In Search of Self: Beyond Survival
This is me. Fifty years ago.
I am back at the school I graduated from. This picture was taken on the morning of graduation day, June 6, 1969. Two of the other guys with me (cropped to spare them) are here at our reunion. My wife of forty seven years is here. A total of twenty four classmates will arrive later today. Some of them I barely knew at school, most I have not spoken to since this graduation day. Fifteen of my classmates have died. Who am I? Who are we? Does it matter?
This morning, waiting for something or nothing to happen I was looking out on the quad. A fellow from the class of 1949 (that would make him eighty eight years old, or so) was sitting on a chair facing one of the stately brick dormitories. I didn’t need to ask him what he was doing, though I did. It was clear that he was trying to connect the dots he could hold in his heart and mind. A young boy from a small mill town in Maine, a ribboned wrestler in his day, a career as a professor of orthopedic surgery, and now back to his old school after seventy years. Deep waters.
It did not take us long to recognize that we were searching for substance and connection in the same waters. Tortured adolescence meets late chapter in life realizations. Identities taken on and cast off. Relationships forged in competition, success, failure, and promise. Self understanding framed by nickname, trophy, or degree. Gazing down into the dark deep well of teenage uncertainty.
Yesterday morning’s ACA meditation was entitled “Beyond Survival”. Here’s part of what I read: “ACA's Solution tells us we can restage our childhood by being our own loving parent. What a healthy sounding way to change the effects of growing up in an alcoholic or otherwise dysfunctional home. These beautiful words fill us with hope that there is indeed a way to reparent ourselves out of the shame, fear and emotional pain ingrained in our being.”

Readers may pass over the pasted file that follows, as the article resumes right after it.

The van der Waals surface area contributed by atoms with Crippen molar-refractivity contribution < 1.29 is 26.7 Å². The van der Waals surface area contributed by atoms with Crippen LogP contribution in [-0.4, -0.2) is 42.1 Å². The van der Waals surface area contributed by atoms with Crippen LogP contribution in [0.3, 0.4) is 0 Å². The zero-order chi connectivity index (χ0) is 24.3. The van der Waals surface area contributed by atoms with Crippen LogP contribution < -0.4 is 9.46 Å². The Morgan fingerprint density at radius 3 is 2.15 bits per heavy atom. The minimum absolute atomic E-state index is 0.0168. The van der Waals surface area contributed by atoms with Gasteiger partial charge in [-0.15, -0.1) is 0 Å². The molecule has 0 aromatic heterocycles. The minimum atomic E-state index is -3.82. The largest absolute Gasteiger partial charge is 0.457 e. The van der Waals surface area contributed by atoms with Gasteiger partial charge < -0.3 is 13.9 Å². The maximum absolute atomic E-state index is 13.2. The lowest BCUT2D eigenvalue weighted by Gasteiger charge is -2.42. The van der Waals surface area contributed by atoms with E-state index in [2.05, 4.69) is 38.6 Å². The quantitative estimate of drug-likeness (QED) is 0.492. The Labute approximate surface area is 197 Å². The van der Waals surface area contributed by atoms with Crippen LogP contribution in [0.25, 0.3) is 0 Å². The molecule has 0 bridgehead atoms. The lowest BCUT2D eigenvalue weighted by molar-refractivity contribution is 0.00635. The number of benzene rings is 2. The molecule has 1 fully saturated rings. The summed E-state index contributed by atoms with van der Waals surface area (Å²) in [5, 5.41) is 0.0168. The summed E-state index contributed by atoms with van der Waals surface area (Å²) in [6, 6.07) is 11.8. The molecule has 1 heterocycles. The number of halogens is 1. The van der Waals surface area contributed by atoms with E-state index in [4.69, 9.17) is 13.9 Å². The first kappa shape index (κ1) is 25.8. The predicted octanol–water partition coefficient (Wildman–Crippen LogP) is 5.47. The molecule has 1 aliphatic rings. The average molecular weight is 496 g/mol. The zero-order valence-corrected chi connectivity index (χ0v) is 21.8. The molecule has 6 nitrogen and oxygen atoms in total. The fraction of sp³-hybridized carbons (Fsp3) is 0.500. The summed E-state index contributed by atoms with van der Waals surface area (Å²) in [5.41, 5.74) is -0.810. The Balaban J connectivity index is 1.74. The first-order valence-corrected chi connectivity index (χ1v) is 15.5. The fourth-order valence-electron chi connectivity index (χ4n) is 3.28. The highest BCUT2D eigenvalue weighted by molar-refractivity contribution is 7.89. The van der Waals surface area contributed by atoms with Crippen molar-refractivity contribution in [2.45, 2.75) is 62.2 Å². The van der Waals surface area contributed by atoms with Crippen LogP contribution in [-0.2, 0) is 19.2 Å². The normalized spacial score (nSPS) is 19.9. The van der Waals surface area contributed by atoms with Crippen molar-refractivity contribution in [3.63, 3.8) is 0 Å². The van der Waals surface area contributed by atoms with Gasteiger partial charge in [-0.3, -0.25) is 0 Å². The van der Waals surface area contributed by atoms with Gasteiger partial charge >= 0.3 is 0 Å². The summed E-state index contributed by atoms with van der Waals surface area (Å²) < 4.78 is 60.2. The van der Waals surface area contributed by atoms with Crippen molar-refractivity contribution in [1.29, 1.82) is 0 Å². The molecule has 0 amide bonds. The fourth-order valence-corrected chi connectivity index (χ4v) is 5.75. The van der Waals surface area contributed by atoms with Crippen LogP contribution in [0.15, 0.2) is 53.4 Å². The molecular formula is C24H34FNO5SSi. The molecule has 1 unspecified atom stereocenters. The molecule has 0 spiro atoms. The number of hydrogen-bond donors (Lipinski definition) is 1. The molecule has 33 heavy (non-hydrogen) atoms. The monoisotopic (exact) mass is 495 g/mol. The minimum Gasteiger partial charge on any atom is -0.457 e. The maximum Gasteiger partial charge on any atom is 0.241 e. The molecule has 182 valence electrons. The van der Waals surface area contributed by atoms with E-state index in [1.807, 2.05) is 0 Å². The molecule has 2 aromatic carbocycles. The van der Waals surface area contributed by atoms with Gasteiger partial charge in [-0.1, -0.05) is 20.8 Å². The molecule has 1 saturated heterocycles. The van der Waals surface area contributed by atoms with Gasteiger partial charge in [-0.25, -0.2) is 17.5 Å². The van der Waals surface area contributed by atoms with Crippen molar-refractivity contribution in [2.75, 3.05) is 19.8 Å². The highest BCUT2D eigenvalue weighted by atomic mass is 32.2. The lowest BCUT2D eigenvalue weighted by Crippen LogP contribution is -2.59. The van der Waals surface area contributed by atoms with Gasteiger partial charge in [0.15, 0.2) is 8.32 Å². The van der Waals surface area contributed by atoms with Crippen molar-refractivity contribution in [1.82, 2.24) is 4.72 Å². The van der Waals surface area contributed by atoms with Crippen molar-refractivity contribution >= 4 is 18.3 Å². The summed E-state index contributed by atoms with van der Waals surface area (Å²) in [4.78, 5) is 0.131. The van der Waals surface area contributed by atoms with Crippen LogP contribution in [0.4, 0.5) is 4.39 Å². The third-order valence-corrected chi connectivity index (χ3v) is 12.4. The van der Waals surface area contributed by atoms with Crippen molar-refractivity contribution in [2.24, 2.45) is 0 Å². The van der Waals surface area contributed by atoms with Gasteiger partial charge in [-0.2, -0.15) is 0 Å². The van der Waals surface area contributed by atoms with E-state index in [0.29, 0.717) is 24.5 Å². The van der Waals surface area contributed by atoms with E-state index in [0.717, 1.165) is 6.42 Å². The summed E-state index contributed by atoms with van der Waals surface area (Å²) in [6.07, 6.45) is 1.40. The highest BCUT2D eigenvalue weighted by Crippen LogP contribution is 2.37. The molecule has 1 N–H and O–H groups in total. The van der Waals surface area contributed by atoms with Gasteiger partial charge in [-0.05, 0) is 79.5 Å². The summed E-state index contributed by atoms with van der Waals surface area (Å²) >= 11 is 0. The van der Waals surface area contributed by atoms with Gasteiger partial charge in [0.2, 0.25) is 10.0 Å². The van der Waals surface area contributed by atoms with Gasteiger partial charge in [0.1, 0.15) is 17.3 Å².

This captures nicely much of what I feel now, that re-staging of childhood, seen now through the eyes of my “own loving (inner) parent”. Powerful stuff.
I need to take you for a minute to the Sherwood Island State Park in Westport, CT, to look at an old barn door. Peeling paint, old and new fixtures, symmetry and aged practicality. Once young and vital, still solid but clearly aged.
Parts of me certainly ache the way this old barn door aches. You can feel it close up.
I was telling Mary how I used to walk up from my dorm to breakfast in the morning, completely turned inward, a funny sort of adolescent mindfulness that was more about survival than anything else. No real sense of having much I was sure of beyond my hockey and singing skills, and an internal focus that gave me a foretaste of walking meditation. Lift. Move. Place…lift, move, place. Peeling paint is being known. Blue sky is being known. Shadows known. Too much uncertainty.
Ten Years Later
No, I hadn’t lost it. I was a youth pastor. Splitting headache on this particular day. Just dropped a van of teens off at John Pennicamp State Park for a day of snorkeling. I took advantage of willing colleagues who were not dealing with a scrambled brain, took a powder, and found some shade where I could regain my equanimity (before I really knew what equanimity was).
More like today…
This is my current whatchmacallit that I put in those silly circles in apps to give people a sense of dealing with a real person, not an empty gray sphere. I am a few years older than this. Same glasses. Hair a little longer and grayer. Same spots on my forehead. A more mindful and less inclined to splitting headaches me. More attentive to “reparenting myself” in all sorts of contexts, including my memories of adolescence. Sitting in the quad looking up at my old dormitory. Fifty years out from high school graduation!
I want to finish this blog with another view from Sherwood Island State Park. The near and the far all held in one mostly clear gaze. The slightly blurred tree in the background is me as a teenager. The near tree trunk is only seen partially, but it is solid, and pretty clear. (I think I actually placed the focal point for this shot on the far tree. Yes, that’s what this reunion is about…the past in clearer focus, not at the expense of the present, but pulling them together, celebrating both, learning from both, and letting the blue sky and distant Sound hold it all. Namaste.